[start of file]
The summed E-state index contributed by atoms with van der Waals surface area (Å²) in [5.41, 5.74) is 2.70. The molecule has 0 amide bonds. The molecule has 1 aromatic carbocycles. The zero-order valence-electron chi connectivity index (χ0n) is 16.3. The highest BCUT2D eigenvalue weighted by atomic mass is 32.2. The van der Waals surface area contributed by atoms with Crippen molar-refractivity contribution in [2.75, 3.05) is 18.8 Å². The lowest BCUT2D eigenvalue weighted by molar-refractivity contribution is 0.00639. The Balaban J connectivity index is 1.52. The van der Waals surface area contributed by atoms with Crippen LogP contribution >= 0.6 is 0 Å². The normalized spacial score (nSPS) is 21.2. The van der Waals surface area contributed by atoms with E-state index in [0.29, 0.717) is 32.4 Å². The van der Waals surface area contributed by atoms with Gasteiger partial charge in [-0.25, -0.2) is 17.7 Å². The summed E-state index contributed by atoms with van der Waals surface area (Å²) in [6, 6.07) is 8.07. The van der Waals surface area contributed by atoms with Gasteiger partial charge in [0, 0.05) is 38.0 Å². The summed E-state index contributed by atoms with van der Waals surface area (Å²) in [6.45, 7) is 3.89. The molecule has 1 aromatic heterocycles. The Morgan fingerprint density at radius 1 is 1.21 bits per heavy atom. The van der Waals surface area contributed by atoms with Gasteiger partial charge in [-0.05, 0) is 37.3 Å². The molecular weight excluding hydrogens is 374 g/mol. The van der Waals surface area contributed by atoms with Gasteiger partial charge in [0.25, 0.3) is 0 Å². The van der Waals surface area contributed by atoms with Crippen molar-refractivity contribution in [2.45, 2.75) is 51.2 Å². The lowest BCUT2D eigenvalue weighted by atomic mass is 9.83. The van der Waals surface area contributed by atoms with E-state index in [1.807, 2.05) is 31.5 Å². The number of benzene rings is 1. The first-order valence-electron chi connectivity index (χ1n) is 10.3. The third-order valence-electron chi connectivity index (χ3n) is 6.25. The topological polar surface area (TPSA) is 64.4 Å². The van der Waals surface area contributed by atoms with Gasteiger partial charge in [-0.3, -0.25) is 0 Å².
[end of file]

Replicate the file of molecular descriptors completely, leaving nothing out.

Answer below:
The summed E-state index contributed by atoms with van der Waals surface area (Å²) in [5.41, 5.74) is 2.70. The molecule has 0 amide bonds. The molecule has 1 aromatic carbocycles. The zero-order valence-electron chi connectivity index (χ0n) is 16.3. The highest BCUT2D eigenvalue weighted by atomic mass is 32.2. The van der Waals surface area contributed by atoms with Crippen molar-refractivity contribution in [2.75, 3.05) is 18.8 Å². The lowest BCUT2D eigenvalue weighted by molar-refractivity contribution is 0.00639. The Balaban J connectivity index is 1.52. The van der Waals surface area contributed by atoms with Crippen LogP contribution >= 0.6 is 0 Å². The normalized spacial score (nSPS) is 21.2. The van der Waals surface area contributed by atoms with E-state index in [0.29, 0.717) is 32.4 Å². The van der Waals surface area contributed by atoms with Gasteiger partial charge in [-0.25, -0.2) is 17.7 Å². The summed E-state index contributed by atoms with van der Waals surface area (Å²) in [6, 6.07) is 8.07. The van der Waals surface area contributed by atoms with Gasteiger partial charge in [0, 0.05) is 38.0 Å². The summed E-state index contributed by atoms with van der Waals surface area (Å²) in [6.45, 7) is 3.89. The molecule has 1 aromatic heterocycles. The Morgan fingerprint density at radius 1 is 1.21 bits per heavy atom. The van der Waals surface area contributed by atoms with Gasteiger partial charge in [-0.05, 0) is 37.3 Å². The molecular weight excluding hydrogens is 374 g/mol. The van der Waals surface area contributed by atoms with Gasteiger partial charge in [0.25, 0.3) is 0 Å². The van der Waals surface area contributed by atoms with Crippen molar-refractivity contribution in [2.45, 2.75) is 51.2 Å². The lowest BCUT2D eigenvalue weighted by atomic mass is 9.83. The van der Waals surface area contributed by atoms with E-state index in [1.807, 2.05) is 31.5 Å². The number of benzene rings is 1. The first-order valence-electron chi connectivity index (χ1n) is 10.3. The third-order valence-electron chi connectivity index (χ3n) is 6.25. The topological polar surface area (TPSA) is 64.4 Å². The van der Waals surface area contributed by atoms with Gasteiger partial charge in [-0.3, -0.25) is 0 Å².